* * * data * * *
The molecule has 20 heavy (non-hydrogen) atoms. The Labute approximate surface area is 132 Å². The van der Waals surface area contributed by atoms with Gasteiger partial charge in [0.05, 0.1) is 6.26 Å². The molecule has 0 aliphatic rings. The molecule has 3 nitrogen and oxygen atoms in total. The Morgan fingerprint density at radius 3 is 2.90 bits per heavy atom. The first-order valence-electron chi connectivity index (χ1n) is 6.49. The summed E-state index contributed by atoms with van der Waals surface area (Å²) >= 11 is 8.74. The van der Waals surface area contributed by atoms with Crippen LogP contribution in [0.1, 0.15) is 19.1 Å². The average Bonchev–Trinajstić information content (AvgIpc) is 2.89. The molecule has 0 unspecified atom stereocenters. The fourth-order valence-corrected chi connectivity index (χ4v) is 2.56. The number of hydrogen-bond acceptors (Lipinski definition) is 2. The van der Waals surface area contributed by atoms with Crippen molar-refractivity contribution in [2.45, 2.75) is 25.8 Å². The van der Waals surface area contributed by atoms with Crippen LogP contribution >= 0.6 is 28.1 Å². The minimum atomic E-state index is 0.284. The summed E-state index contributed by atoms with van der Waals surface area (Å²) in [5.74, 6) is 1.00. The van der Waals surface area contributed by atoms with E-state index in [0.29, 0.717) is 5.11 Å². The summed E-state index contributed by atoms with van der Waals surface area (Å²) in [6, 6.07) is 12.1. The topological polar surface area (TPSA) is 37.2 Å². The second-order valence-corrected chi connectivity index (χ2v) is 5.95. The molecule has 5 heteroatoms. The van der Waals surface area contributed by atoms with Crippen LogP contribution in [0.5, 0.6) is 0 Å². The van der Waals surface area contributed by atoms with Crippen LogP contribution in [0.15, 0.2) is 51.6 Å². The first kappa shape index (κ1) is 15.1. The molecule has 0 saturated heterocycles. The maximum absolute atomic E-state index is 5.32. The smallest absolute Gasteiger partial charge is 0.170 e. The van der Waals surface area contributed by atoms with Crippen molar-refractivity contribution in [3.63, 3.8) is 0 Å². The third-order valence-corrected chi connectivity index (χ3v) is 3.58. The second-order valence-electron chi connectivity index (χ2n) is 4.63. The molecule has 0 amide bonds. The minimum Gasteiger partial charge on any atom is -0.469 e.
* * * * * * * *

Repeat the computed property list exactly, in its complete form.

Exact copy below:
The molecule has 20 heavy (non-hydrogen) atoms. The Labute approximate surface area is 132 Å². The van der Waals surface area contributed by atoms with Gasteiger partial charge in [0.05, 0.1) is 6.26 Å². The molecule has 0 aliphatic rings. The molecule has 3 nitrogen and oxygen atoms in total. The Morgan fingerprint density at radius 3 is 2.90 bits per heavy atom. The first-order valence-electron chi connectivity index (χ1n) is 6.49. The summed E-state index contributed by atoms with van der Waals surface area (Å²) >= 11 is 8.74. The van der Waals surface area contributed by atoms with Crippen LogP contribution in [0.1, 0.15) is 19.1 Å². The average Bonchev–Trinajstić information content (AvgIpc) is 2.89. The molecule has 0 unspecified atom stereocenters. The fourth-order valence-corrected chi connectivity index (χ4v) is 2.56. The number of hydrogen-bond acceptors (Lipinski definition) is 2. The van der Waals surface area contributed by atoms with Crippen molar-refractivity contribution in [2.45, 2.75) is 25.8 Å². The van der Waals surface area contributed by atoms with Crippen LogP contribution >= 0.6 is 28.1 Å². The minimum atomic E-state index is 0.284. The summed E-state index contributed by atoms with van der Waals surface area (Å²) in [5.74, 6) is 1.00. The van der Waals surface area contributed by atoms with E-state index in [0.29, 0.717) is 5.11 Å². The summed E-state index contributed by atoms with van der Waals surface area (Å²) in [6, 6.07) is 12.1. The topological polar surface area (TPSA) is 37.2 Å². The second-order valence-corrected chi connectivity index (χ2v) is 5.95. The molecule has 5 heteroatoms. The van der Waals surface area contributed by atoms with Crippen LogP contribution in [0.5, 0.6) is 0 Å². The van der Waals surface area contributed by atoms with Crippen LogP contribution in [0.15, 0.2) is 51.6 Å². The first kappa shape index (κ1) is 15.1. The molecule has 0 saturated heterocycles. The maximum absolute atomic E-state index is 5.32. The smallest absolute Gasteiger partial charge is 0.170 e. The van der Waals surface area contributed by atoms with Crippen molar-refractivity contribution in [3.63, 3.8) is 0 Å². The third-order valence-corrected chi connectivity index (χ3v) is 3.58. The second-order valence-electron chi connectivity index (χ2n) is 4.63. The molecule has 0 amide bonds. The minimum Gasteiger partial charge on any atom is -0.469 e.